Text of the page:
The Hunger Project Celebrates World Breastfeeding Week 2019

August 1, 2019

Empower Parents, Enable Breastfeeding

Breastfeeding is one of the most effective ways to ensure child health and survival. Encouraging breastfeeding enables gender equality while also contributing to the sustainable end of world hunger and poverty. However, many mothers globally face cultural stigma against early breastfeeding, or do not have access to information about infant nutrition. This is why The Hunger Project is proud to join in the celebration of World Breastfeeding Week from August 1-7, 2019. World Breastfeeding Week is a time to galvanize a variety of actions and engage with a wide range of communities around the promotion, protection and support of breastfeeding. It focuses on ensuring that women receive the necessary support and health care before, during and after childbirth and promotes various measures to ensure the safety of mothers and their infants to experience optimal breastfeeding. 

The theme of this year’s World Breastfeeding Week is Empower Parents, Enable Breastfeeding. The World Alliance for Breastfeeding Action (WABA) has divided the goals of World Breastfeeding Week 2019 into four categories: Inform people about the links between gender-equitable parental social protection and breastfeeding; Anchor parent-friendly values and gender-equitable social norms at all levels to support breastfeeding; Engage with individuals and organizations for greater impact, and Galvanise action on gender-equitable parental social protection to advance breastfeeding.  

Women have the right to make decisions about their bodies with accurate information, free from fear, societal pressures and discrimination, including whether to breastfeed and for how long. Breastfeeding delays the return of the menstrual cycle, thus helping with birth spacing and ensuring reproductive autonomy. Combined with provision of adequate health services and information, this can help support women to pursue their education and jobs outside the home, both crucial to achieving gender equality and economic independence.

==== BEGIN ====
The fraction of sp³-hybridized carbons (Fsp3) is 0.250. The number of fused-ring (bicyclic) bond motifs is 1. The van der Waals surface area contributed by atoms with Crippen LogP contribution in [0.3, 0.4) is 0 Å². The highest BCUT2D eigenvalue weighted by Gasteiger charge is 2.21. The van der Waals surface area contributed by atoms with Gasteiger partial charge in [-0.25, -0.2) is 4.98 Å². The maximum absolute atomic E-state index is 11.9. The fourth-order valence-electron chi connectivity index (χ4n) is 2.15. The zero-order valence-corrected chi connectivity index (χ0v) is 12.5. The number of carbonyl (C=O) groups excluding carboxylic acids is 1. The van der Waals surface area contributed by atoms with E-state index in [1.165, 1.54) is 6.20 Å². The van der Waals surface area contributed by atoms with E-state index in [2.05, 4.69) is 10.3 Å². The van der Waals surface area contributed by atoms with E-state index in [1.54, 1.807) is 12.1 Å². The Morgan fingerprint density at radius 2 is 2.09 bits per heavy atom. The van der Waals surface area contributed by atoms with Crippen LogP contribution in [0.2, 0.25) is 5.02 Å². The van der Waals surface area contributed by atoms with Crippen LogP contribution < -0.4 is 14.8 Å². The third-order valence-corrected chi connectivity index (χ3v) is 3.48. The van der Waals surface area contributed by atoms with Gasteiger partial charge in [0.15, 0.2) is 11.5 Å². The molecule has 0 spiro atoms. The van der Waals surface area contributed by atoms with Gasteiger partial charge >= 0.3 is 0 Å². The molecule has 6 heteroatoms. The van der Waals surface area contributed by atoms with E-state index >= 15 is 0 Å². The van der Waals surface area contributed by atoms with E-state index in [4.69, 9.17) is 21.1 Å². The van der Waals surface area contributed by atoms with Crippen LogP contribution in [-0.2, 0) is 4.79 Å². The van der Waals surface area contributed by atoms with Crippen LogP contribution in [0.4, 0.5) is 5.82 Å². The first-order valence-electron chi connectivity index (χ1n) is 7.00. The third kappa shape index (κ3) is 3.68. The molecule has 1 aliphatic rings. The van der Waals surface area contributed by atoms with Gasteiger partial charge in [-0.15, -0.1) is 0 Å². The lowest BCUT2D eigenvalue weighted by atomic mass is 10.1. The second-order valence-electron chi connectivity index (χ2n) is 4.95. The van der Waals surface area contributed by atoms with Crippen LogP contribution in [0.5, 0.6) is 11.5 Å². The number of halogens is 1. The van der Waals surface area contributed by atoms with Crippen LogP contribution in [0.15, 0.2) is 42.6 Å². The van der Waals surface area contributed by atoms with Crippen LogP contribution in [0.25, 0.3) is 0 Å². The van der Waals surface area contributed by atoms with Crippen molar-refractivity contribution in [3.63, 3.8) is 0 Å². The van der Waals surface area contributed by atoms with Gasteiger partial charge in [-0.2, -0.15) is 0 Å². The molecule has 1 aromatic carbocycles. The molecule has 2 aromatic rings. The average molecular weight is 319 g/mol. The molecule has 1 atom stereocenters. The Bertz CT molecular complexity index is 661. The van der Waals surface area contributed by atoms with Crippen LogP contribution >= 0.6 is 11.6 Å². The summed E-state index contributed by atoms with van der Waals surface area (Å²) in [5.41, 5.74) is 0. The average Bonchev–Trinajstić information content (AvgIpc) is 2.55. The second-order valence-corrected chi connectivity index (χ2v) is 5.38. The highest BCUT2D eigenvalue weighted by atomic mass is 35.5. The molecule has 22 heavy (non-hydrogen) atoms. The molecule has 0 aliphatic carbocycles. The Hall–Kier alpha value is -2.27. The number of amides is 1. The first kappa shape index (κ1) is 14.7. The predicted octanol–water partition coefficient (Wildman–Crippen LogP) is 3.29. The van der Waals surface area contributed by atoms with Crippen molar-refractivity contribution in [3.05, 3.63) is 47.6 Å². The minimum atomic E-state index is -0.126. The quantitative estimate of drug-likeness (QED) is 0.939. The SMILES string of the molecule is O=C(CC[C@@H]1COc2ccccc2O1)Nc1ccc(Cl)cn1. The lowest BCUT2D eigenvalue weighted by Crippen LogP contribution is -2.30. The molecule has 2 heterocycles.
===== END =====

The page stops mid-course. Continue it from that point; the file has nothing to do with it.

Photo by Rebke Klokke

Evidence on the benefits of exclusive breastfeeding in the first six months and adequate complementary foods and feeding practices up to two years of age is abundant. This combination aids the survival of infants and helps them thrive, has long-term health benefits for women, yields economic benefits and enhances the wellbeing of all. 

Breastfeeding lays the foundation for good health for all children both in the short and long term, while also benefiting mothers. Infants who are exclusively breastfed are at a distinct advantage, both being much more likely to survive those critical first few months of life and less susceptible to life-threatening conditions throughout their lives such as respiratory infections, diarrhoeal disease, urinary tract infections, obesity, asthma, and diabetes. In 2018, it was estimated that optimal breastfeeding could save 823,000 child lives from acute and chronic disease and add $340 billion to the global economy annually.  

In 2018, Africa and Asia — despite having the highest rates of undernutrition — had the highest prevalence of exclusive breastfeeding, a positive signal that grassroots awareness campaigns and interventions are working. Estimates of exclusive breastfeeding also reveal progress at the global level, with 41 percent of infants under six months being exclusively breastfed in 2018 compared with 36 percent of infants in 2012. This directly correlates to the decreasing global prevalence of stunting among children under five years of age. The number of stunted children globally has decreased from 165.8 million in 2012 to 148.9 million in 2018, representing a 10 percent decline over a six-year period.